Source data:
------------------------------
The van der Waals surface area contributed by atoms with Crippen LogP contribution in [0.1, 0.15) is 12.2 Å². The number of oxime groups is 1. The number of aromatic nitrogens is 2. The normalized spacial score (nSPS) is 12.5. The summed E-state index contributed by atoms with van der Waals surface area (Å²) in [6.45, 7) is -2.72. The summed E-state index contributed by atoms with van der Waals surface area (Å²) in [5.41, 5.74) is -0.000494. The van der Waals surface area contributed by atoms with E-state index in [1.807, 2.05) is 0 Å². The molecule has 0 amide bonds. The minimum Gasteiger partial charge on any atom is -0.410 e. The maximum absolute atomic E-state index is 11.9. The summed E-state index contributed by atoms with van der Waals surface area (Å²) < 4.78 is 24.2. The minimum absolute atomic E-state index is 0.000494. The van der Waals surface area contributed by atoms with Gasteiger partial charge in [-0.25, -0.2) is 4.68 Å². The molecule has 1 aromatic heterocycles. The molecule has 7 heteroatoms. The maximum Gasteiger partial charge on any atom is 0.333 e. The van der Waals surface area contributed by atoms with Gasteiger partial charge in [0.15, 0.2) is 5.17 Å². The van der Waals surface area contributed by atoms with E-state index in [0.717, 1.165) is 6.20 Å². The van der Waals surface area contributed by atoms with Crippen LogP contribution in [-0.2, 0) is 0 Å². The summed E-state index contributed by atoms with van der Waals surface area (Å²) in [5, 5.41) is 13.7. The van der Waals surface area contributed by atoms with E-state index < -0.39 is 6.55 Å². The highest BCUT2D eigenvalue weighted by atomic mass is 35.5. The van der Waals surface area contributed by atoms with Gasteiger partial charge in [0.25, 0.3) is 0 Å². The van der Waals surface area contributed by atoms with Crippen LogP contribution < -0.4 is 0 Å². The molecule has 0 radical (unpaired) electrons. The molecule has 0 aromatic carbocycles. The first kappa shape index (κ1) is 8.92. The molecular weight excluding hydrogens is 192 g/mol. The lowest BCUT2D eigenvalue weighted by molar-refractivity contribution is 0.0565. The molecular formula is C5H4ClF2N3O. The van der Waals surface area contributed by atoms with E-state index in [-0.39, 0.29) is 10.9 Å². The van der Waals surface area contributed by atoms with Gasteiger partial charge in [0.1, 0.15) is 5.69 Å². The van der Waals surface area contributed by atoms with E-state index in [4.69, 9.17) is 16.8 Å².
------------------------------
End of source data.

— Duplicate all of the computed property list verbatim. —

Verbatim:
The van der Waals surface area contributed by atoms with Crippen LogP contribution in [0.1, 0.15) is 12.2 Å². The number of oxime groups is 1. The number of aromatic nitrogens is 2. The normalized spacial score (nSPS) is 12.5. The summed E-state index contributed by atoms with van der Waals surface area (Å²) in [6.45, 7) is -2.72. The summed E-state index contributed by atoms with van der Waals surface area (Å²) in [5.41, 5.74) is -0.000494. The van der Waals surface area contributed by atoms with E-state index in [1.807, 2.05) is 0 Å². The molecule has 0 amide bonds. The minimum Gasteiger partial charge on any atom is -0.410 e. The maximum absolute atomic E-state index is 11.9. The summed E-state index contributed by atoms with van der Waals surface area (Å²) < 4.78 is 24.2. The minimum absolute atomic E-state index is 0.000494. The van der Waals surface area contributed by atoms with Gasteiger partial charge in [-0.25, -0.2) is 4.68 Å². The molecule has 1 aromatic heterocycles. The molecule has 7 heteroatoms. The maximum Gasteiger partial charge on any atom is 0.333 e. The van der Waals surface area contributed by atoms with Gasteiger partial charge in [0.15, 0.2) is 5.17 Å². The van der Waals surface area contributed by atoms with E-state index in [0.717, 1.165) is 6.20 Å². The van der Waals surface area contributed by atoms with Crippen LogP contribution in [-0.2, 0) is 0 Å². The summed E-state index contributed by atoms with van der Waals surface area (Å²) in [5, 5.41) is 13.7. The van der Waals surface area contributed by atoms with E-state index < -0.39 is 6.55 Å². The highest BCUT2D eigenvalue weighted by atomic mass is 35.5. The van der Waals surface area contributed by atoms with Gasteiger partial charge in [0.25, 0.3) is 0 Å². The van der Waals surface area contributed by atoms with Crippen LogP contribution < -0.4 is 0 Å². The molecule has 0 radical (unpaired) electrons. The molecule has 0 aromatic carbocycles. The first kappa shape index (κ1) is 8.92. The molecular weight excluding hydrogens is 192 g/mol. The lowest BCUT2D eigenvalue weighted by molar-refractivity contribution is 0.0565. The molecular formula is C5H4ClF2N3O. The van der Waals surface area contributed by atoms with E-state index in [-0.39, 0.29) is 10.9 Å². The van der Waals surface area contributed by atoms with Gasteiger partial charge in [0.1, 0.15) is 5.69 Å². The van der Waals surface area contributed by atoms with E-state index in [4.69, 9.17) is 16.8 Å².